Here at home in the then South West Africa (SWA) Namibia, athletes became the preferred role models within communities seeking inspiration. Footballers Wherick Uerivara Zimmer, Lemmy Narib, Floyd Maharero, John Swarts, Times Mwetuyela, Cleophas ‘Danger’ Siririka, Zorro Willemse and many others were rated highly.
Nonetheless, the abovementioned athletes did not enjoy the adoration reserved for the big-framed heavyweight boxer, Easy ‘The Brown Bomber’ Ngangura Tjahikika.
A soft-spoken and fairly handsome dude, his bulky physique belied his good sense of humour and kindness. He was revered by all in Omaruru, because of his respectful and exemplary conduct in and outside the boxing ring.
Bro Easy commanded admiration and respect from all his brothers, sisters and other siblings, such that none dared be seen smoking or taking any alcoholic drink in front of him – not that he would do anything physical though.
He was indeed a very popular and likeable fellow amongst both male and female fans and such was his impact on those around him that younger brother Nehemia Hijandama ‘Baby Clay’ Tjahikika followed in his footsteps, including his nephew, Abiud Tjahikika.
Arguably one of the finest heavyweight boxers of his generation, The Brown Bomber was pound for pound doubtlessly a much-sought-after pugilist in local boxing.
The late Brown Bomber was to enjoy the same status at home as the great Cassius Clay was exposed to in the United States (USA) and worldwide.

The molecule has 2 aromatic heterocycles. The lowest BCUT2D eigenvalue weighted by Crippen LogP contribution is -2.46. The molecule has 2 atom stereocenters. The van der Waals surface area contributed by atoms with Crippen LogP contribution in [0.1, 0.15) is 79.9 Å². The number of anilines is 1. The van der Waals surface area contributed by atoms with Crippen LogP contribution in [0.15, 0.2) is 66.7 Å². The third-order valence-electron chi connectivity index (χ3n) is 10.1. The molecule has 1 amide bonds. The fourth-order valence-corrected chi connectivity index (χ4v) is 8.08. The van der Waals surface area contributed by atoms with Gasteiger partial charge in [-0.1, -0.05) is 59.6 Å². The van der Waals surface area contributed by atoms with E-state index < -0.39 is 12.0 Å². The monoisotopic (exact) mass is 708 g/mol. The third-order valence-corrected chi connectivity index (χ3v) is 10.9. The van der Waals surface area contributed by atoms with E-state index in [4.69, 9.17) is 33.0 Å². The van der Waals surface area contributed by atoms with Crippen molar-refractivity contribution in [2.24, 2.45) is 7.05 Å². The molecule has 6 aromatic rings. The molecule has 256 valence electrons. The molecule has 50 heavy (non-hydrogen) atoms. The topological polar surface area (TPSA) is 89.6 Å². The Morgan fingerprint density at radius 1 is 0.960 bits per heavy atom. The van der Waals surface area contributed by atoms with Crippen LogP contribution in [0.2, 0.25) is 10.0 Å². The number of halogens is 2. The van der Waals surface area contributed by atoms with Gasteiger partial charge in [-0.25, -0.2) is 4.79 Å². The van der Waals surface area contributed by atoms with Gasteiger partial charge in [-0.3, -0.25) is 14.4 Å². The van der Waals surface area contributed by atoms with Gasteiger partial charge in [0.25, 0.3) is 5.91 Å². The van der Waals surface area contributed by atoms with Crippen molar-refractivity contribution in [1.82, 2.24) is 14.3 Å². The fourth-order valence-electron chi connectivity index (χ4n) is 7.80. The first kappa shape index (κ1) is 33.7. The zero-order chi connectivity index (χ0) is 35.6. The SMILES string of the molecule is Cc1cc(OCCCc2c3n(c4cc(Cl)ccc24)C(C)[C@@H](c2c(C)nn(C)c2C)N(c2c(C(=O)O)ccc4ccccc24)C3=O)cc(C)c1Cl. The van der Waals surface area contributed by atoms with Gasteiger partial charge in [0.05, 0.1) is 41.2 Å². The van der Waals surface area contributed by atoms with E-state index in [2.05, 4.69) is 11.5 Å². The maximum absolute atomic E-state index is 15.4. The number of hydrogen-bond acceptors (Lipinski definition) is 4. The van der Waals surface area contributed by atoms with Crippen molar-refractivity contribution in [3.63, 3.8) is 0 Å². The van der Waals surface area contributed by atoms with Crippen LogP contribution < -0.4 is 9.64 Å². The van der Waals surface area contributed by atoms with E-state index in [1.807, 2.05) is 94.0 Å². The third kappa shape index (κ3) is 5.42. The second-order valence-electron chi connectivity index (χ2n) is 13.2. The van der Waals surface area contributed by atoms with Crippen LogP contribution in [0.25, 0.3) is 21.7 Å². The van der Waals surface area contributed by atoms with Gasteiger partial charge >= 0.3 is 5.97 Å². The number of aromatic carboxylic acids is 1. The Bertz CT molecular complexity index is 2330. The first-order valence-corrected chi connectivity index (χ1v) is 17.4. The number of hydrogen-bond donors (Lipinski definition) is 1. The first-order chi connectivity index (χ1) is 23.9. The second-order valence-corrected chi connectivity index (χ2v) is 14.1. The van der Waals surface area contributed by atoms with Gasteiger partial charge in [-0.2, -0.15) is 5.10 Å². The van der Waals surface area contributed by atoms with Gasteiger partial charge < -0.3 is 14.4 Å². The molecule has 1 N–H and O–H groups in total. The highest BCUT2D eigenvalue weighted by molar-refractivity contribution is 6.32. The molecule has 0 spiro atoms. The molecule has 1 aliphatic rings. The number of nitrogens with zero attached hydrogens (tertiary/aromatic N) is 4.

A strict disciplinarian, the strongly-built Ngangura was a noted and tireless weightlifter, whose daily training routine consisted mostly of lifting the heavy irons after work, while sparring with young would-be boxers and aggressively punching the bag at his spacious house.
His arrival on the boxing scene coincided with the emergence of other highly gifted boxers, such as Levy Riroo Hijamutiti, Abiud Kasiringua, Hijaviposa Keuajao (Ben’s old man) Eben Grifith Kahimise, Simeon Mbuerendende Tjipura aka ‘Kid Cassius’ (Barry Rukoro’s old man), Cliff Tjizake and many others.
Strangely, in those days weight divisions counted for nothing, as boxers would be pitted against each other on invitation, irrespective of their weight categories.
Easy’s favourite hunting ground used to be the dilapidated Gloria Hall, owned by local business mogul uncle Cleophas Katajee Kaunazondunge in the Old Location.
Occasionally, high-profile bouts would also be staged at the spacious newly built Katutura Community Hall and it was on one such occasion in 1965 that strongly-built Easy confronted the equally hard-punching and dangerous Kauejao.
The bout of the decade attracted so much interest, including a large crowd never seen in that neck of the woods before.
The big fight was preceded with a live music performance by the popular pop band, the Bee Bop Brothers, led by Coskey Uiisanua Ngaizuvare on harmonies, Baby Tjirimuje (drums and vocals), Ricky Katjivirue (drums) Sacky Mahua (lead guitar) Danny Ketjiperue (rhythm guitar and harmonies) and upcoming saxophonist Hosea Kaitindirua Mahua smoking the bent pipe, much to the delight of the appreciate revelers.